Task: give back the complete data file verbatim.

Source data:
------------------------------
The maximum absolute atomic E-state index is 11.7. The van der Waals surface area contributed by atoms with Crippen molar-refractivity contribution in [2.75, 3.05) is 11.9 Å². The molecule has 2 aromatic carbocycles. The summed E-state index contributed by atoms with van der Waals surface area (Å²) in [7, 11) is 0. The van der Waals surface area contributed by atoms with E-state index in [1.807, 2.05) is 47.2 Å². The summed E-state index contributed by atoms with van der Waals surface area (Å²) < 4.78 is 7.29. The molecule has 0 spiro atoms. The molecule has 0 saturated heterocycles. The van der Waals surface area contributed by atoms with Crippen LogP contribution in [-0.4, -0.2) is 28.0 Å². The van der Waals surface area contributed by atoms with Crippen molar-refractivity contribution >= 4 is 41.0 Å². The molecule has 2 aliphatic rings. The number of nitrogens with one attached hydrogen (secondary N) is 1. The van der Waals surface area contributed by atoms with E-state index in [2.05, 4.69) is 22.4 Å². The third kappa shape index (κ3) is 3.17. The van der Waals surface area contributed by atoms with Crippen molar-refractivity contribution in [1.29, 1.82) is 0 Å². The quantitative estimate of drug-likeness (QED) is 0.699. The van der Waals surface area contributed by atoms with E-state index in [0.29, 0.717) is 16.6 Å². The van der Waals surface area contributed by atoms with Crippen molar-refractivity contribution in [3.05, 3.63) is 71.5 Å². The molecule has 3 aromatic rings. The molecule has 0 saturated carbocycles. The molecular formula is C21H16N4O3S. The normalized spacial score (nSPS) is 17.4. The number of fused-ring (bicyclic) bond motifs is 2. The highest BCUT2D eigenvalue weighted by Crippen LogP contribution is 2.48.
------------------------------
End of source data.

The maximum absolute atomic E-state index is 11.7. The van der Waals surface area contributed by atoms with Crippen molar-refractivity contribution in [2.75, 3.05) is 11.9 Å². The molecule has 2 aromatic carbocycles. The summed E-state index contributed by atoms with van der Waals surface area (Å²) in [7, 11) is 0. The van der Waals surface area contributed by atoms with E-state index in [1.807, 2.05) is 47.2 Å². The summed E-state index contributed by atoms with van der Waals surface area (Å²) < 4.78 is 7.29. The molecule has 0 spiro atoms. The molecule has 0 saturated heterocycles. The van der Waals surface area contributed by atoms with Crippen LogP contribution in [-0.4, -0.2) is 28.0 Å². The van der Waals surface area contributed by atoms with Crippen molar-refractivity contribution >= 4 is 41.0 Å². The molecule has 2 aliphatic rings. The number of nitrogens with one attached hydrogen (secondary N) is 1. The van der Waals surface area contributed by atoms with E-state index in [2.05, 4.69) is 22.4 Å². The third kappa shape index (κ3) is 3.17. The van der Waals surface area contributed by atoms with Crippen molar-refractivity contribution in [1.29, 1.82) is 0 Å². The quantitative estimate of drug-likeness (QED) is 0.699. The van der Waals surface area contributed by atoms with E-state index in [0.29, 0.717) is 16.6 Å². The van der Waals surface area contributed by atoms with Crippen molar-refractivity contribution in [3.05, 3.63) is 71.5 Å². The molecule has 3 aromatic rings. The molecule has 0 saturated carbocycles. The molecular formula is C21H16N4O3S. The normalized spacial score (nSPS) is 17.4. The number of fused-ring (bicyclic) bond motifs is 2. The highest BCUT2D eigenvalue weighted by Crippen LogP contribution is 2.48.